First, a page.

United Nations: The top diplomat heading the efforts for Security Council reforms has unveiled a framework document to pave the way for text-based negotiations amid broad support for his effort to spur the long-stalled process and vehement opposition from China and Pakistan.
Jamaica's Permanent Representative Ambassador Courtenay Rattray, who is the chair of the Intergovernmental Negotiations (IGN) on Security Council Reform, presented the framework document at a closed informal meeting of the General Assembly Thursday and asked member nations to share their views on it so he can produce a negotiating text based on their inputs.
According to sources familiar with Thursday's proceedings, a broad spectrum of nations as diverse as Security Council permanent members Britain and France and the 42-member pro-reform group known as L69 said they would go along with the process leading to text-based negotiations. The United States also supported the text-based process while opposing a timeline.
Welcoming Rattray's initiative, India's Permanent Representative Asoke Kumar Mukerji, told the meeting, "For many developing countries, it is simply untenable that out of 137 developing country members of the United Nations, only one has so far been accommodated as a permanent member of the Council."
He added, "We need to urgently broaden the Council to make it more representative, more effective and more democratic, reflecting the diversity of our United Nations."
India, which is heavily invested in the reform process, is widely regarded as a front-runner for a permanent seat on an expanded Security Council. Along with Brazil, Germany and Japan, India constitutes the group G4, whose members mutually support each other's candidacy for permanent Security Council seats and lobby for reform.
A negotiating text is basic to conducting discussions on Security Council reforms but in a bizarre diplomatic drama the very task of producing one has been held hostage for over a decade by nations opposing the trend towards Security Council expansion. They claim that there has to be a consensus before a negotiating text can be drawn up, even though in practical terms there can't be discussions to reach a consensus without a document setting out what is being negotiated.
General Assembly President Sam Kutesa and Rattray, whom he appointed as the chair of the IGN, have been trying to break this impasse. Kutesa called on all the member states to support Rattray's efforts and move towards text-based negotiations.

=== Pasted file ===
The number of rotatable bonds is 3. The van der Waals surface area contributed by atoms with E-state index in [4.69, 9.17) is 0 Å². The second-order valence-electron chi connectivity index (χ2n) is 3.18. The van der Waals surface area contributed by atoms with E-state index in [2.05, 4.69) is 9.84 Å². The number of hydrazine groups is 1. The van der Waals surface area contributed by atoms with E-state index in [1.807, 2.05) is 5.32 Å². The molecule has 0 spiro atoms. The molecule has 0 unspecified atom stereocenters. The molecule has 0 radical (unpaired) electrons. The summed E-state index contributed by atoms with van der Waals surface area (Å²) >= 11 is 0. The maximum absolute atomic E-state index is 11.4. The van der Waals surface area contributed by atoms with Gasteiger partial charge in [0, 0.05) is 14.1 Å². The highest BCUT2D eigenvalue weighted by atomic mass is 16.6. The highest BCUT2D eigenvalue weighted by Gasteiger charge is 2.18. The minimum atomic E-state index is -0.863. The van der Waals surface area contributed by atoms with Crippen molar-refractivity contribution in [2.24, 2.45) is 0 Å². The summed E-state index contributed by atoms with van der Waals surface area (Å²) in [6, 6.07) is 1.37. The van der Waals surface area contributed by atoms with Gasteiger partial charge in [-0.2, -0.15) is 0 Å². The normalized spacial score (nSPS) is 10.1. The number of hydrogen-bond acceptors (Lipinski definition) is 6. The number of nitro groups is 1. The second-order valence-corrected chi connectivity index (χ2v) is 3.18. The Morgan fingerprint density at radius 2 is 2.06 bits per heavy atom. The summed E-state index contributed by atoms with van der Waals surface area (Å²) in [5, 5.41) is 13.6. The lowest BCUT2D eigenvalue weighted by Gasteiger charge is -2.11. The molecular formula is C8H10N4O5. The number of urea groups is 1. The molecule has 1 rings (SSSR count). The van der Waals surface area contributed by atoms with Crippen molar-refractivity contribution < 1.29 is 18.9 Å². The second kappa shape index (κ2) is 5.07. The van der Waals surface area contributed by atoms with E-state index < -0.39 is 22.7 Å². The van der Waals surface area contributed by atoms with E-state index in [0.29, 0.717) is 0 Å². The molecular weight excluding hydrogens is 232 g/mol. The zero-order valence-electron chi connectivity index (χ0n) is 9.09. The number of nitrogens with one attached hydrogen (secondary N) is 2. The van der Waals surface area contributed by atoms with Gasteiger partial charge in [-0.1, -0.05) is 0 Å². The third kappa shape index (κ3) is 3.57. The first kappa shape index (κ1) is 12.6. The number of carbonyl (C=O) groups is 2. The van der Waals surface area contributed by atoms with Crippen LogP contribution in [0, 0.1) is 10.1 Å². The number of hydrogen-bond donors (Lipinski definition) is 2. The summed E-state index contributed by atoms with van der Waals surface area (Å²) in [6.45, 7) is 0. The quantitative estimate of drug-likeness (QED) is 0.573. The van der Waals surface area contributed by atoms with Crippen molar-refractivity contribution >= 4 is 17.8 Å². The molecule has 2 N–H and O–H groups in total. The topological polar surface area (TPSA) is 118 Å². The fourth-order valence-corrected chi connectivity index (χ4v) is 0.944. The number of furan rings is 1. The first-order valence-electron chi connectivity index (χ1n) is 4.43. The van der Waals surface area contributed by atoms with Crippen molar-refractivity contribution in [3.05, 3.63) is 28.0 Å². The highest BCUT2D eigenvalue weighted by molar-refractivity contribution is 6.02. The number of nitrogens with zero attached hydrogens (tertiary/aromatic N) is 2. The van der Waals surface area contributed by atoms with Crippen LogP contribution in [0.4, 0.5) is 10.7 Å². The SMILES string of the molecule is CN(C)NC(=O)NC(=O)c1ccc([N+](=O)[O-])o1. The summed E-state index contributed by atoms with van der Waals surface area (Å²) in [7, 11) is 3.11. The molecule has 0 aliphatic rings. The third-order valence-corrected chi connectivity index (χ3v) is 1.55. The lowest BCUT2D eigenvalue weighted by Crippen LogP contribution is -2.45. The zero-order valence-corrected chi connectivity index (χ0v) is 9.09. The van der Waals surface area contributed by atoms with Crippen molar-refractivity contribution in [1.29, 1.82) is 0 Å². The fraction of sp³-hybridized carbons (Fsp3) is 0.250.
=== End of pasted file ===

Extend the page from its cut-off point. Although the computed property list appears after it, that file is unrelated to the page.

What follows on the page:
Besides L69, Rattray received the backing of the 52-member Small Island Developing States group that includes Singapore and the 15-member Caribbean Community, CARICOM.
China led the charge against Rattray's push for text-based negotiations. The sources said that China's Permanent Representative Liu Jieyi expressed strong opposition to the effort to move the negotiations forward with a negotiating text and said that Beijing had reservations against the IGN chair.
China was backed by Pakistan and Italy, which are members of the 13-member Uniting for Consensus (UfC) group. They reiterated their position that there should be a consensus first and opposed any timeline for the reform process.
Russia took an ambivalent stance saying it was willing to engage in the move to text-based negotiations although it did not think it was appropriate right now because of the differences among the members.
Mukerji told the meeting that there was nothing controversial about pressing ahead with the reform process because all the world leaders at the 2005 UN 60th anniversary summit had unanimously agreed on early Security Council reform.
Speaking on behalf of G4, Japan's Permanent Representative Motohide Yoshikawa said the 70th anniversary summit in September would be the occasion to carry out the reform of the Security Council and urged Rattray to keep this occasion in mind as he pushes ahead with the reform process.
India's candidacy for a permanent seat in the Council is backed by four of the five permanent members, Britain, France, Russia and the United States. China, which has not backed India, softened its position by agreeing in a joint communique with Russia and India in February that it supported New Delhi's "aspiration to play a greater role in the United Nations."
When it was founded in 1945 with 51 members, the veto-wielding permanent Security Council seats came as spoils of war to the victors of World War II, Britain, China, France, Russia and the US. There were in addition six elected non-permanent members. In 1965, the number of non-permanent members was raised to 10. There have been no changes even though UN's membership has risen to 193.